Writers Who Read Well, And Tricky Questions

I went to hear Joyce Maynard read at Pete’s Candy Store with my friend Billy last weekend. In addition to being a terrific writer, she’s an incredibly good reader. Engaging, entertaining and can really keep an audiences attention. It’s been quite awhile since I’ve attended a reading (toddlers, they have this effect on you) and I had totally forgotten how important it is for a writer to be able to read their work well. Wow, isn’t it enough to be able to write? And she looks really good too. Damn her!

I also just read her memoir At Home In The World about her time living with JD Salinger. For those of you who love memoir, take a look at the latest version with the new intro. She responds to all of the criticism she received at the time of the books original publication. And I think this is probably worth an entire blog post later on. . . but apparently certain people just didn’t feel her story was her story to tell. Hello, because it involved a famous and reclusive writer? Somehow I suspect that if Mr. Salinger had come out of hiding to tell HIS side of the story, no one would have blinked an eye, or been the slightest bit concerned about Ms. Maynard’s feelings. What do you think? Does everyone have a right to tell their story?

3 Comments

Filed under Writers

3 responses to “Writers Who Read Well, And Tricky Questions

  1. That sounds like an interesting memoir. I would love to read your entire blog post on who’s story can be told by whom. I did run into some difficulties with mine, but was able to get it sorted out. My other blog, http://www.theadventuresofgraykitty.com/,
    doesn’t create any sort of controversy :-).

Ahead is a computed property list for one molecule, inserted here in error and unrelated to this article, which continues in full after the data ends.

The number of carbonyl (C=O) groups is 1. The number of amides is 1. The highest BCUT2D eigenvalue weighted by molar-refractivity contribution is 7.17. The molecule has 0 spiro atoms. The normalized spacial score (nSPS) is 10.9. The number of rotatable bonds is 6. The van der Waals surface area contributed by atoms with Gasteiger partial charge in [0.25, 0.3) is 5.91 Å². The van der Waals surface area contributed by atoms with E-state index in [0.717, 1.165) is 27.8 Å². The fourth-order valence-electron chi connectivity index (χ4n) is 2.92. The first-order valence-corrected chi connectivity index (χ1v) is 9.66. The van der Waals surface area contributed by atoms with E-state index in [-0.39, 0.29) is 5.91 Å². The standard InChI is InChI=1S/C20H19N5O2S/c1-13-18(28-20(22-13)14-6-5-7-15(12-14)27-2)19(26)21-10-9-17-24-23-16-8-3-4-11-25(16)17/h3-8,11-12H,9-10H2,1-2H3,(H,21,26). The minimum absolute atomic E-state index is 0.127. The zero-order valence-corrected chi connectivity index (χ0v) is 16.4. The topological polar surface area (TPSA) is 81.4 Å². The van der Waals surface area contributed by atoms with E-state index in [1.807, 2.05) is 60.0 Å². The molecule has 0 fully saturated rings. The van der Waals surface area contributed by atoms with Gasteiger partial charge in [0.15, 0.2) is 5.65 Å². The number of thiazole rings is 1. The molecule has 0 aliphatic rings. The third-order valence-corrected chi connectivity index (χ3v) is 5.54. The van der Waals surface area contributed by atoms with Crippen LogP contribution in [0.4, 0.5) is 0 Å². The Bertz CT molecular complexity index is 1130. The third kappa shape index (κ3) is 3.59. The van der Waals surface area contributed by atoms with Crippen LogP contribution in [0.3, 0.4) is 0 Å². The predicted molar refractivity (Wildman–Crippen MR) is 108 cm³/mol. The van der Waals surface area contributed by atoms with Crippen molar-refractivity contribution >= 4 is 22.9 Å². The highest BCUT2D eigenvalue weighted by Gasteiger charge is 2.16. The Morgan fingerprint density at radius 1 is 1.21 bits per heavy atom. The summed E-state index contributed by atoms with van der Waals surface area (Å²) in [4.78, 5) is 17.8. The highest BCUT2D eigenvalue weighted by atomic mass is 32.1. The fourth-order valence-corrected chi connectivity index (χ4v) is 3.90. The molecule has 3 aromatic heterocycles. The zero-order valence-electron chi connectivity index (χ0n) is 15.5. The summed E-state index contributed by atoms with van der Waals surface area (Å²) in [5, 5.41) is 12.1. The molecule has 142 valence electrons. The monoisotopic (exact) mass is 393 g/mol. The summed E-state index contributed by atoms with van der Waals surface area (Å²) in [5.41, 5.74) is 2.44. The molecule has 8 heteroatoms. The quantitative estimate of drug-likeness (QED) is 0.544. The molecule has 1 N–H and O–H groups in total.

I think it’s ok to tell your story, but that it’s important to protect the privacy of others as much as possible.

  2. I think the key here is ‘my story’. If you speak truth and aren’t intentionally hurting anyone you should be able to tell it.
    Just my opinion. Wish I’d been able to go to the reading.
    barbara

  3. Interesting points. I was just at the Creative Nonfiction Writers Conference in Oxford, MS, and this topic came up more than once. Some writers were of the same opinion as Barbara that as long as you are speaking the truth and aren’t intentionally hurting anyone you should be free to tell your story. I also feel that way, but add the caveat that you’ve got to be able to take the fallout when people don’t see it your way. Some writers are taken aback when the people they wrote about, perhaps with the most benign of intentions, don’t like how they appear, or that they appear at all, in your writing. I think the writer has to be prepared for that reaction, and if they aren’t willing to risk, say, family members not speaking to them, then be willing to not put the story out there, or take parts out to preserve the relationship. As Lee Gutkind put it, “When you’re dealing with the truth, you’re not going to make a lot of friends.”

    On another note, I had the opportunity during the conference to hear Robert Goolrick read from his memoir, “The End of the World As We Know It,” and it was a staggeringly haunting and beautiful reading. I was not familiar with his work before, and he made quite an impression on me from the way he read.

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